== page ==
From crash diets and over exercise to using potentially carcinogenic skin lightening products, no measure is deemed too extreme.

What’s even more sickening is the fact that our mothers, who ought to be our safe spaces in a world that is fundamentally against us, are often ruthless in their criticism of our physical appearances, and push us to be taller, thinner, and fairer—by hook or by crook!

While it can be argued, and not unreasonably, that they are themselves victims of the Beauty Myth as perpetrated by patriarchal industries and institutions, and resort to projecting their own insecurities as a coping mechanism, I find it hard to be forgiving.

Having established that the rot is systemic, I also cannot deny that my experiences have been real and painful… Really painful.

“My Mother Did The Dirty Work Of Patriarchy”

Although an empowered woman by all standards—a successful, high paying career, and all the independence that comes with it—my mother, like most mothers, lacks independence of the mind.

Having long established herself in the traditionally masculine role of her daughters’ protector against the big bad world, despite her best intentions, she has failed to protect us from the insidious Beauty Myth.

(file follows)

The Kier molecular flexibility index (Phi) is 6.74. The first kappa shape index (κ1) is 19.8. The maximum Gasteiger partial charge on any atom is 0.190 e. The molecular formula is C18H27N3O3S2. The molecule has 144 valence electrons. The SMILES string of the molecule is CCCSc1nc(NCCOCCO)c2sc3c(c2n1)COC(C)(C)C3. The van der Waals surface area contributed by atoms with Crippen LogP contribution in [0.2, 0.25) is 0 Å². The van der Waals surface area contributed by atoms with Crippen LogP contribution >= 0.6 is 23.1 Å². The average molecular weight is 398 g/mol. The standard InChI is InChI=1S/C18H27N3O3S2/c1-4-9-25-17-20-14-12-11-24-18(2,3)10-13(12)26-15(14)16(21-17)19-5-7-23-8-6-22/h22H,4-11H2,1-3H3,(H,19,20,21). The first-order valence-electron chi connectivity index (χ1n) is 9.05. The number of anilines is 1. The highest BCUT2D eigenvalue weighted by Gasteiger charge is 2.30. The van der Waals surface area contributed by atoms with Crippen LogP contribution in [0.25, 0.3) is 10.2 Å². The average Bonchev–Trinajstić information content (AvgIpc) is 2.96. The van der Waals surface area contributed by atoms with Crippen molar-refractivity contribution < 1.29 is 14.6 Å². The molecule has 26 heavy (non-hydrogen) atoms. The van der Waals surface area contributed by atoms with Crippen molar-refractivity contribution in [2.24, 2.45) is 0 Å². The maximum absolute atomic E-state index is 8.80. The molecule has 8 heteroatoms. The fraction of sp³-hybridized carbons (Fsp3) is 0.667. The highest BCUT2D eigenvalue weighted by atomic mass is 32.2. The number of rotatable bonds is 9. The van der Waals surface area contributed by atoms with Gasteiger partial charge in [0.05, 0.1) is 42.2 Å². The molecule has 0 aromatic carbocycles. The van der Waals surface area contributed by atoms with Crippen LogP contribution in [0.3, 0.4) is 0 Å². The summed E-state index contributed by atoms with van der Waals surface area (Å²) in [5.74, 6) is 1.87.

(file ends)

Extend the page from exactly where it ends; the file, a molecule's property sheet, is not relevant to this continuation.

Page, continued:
Women end up internalising toxic, beauty standards at the cost of their own mental health. Representational Image. Photo credit: Rahul Sahoo, Flickr.

On more occasions than I can count, she has herself done the dirty work of the patriarchy. My sister was adjudged too “tiny” and I, too “large”. Our facial features, far from perfect. Our skin, blemished.

Both of us abject failures at occupying the perfect amount of space, and by extension, at life itself.

Despite being an affectionate and supportive parent, she has left painful, enduring scars on my psyche, and done lasting damage to my sense of self worth… Damage that even a potent combination of feminist literature, appreciative peers, and therapy sessions has been unable to repair in its entirety.

Say No To Shaming Your Daughters

Although an expression of pent up hurt and a profound sense of injustice, this essay is not an attempt to defame my mother. It is, however, an expression of the anguish well meaning mothers often inflict on their own daughters.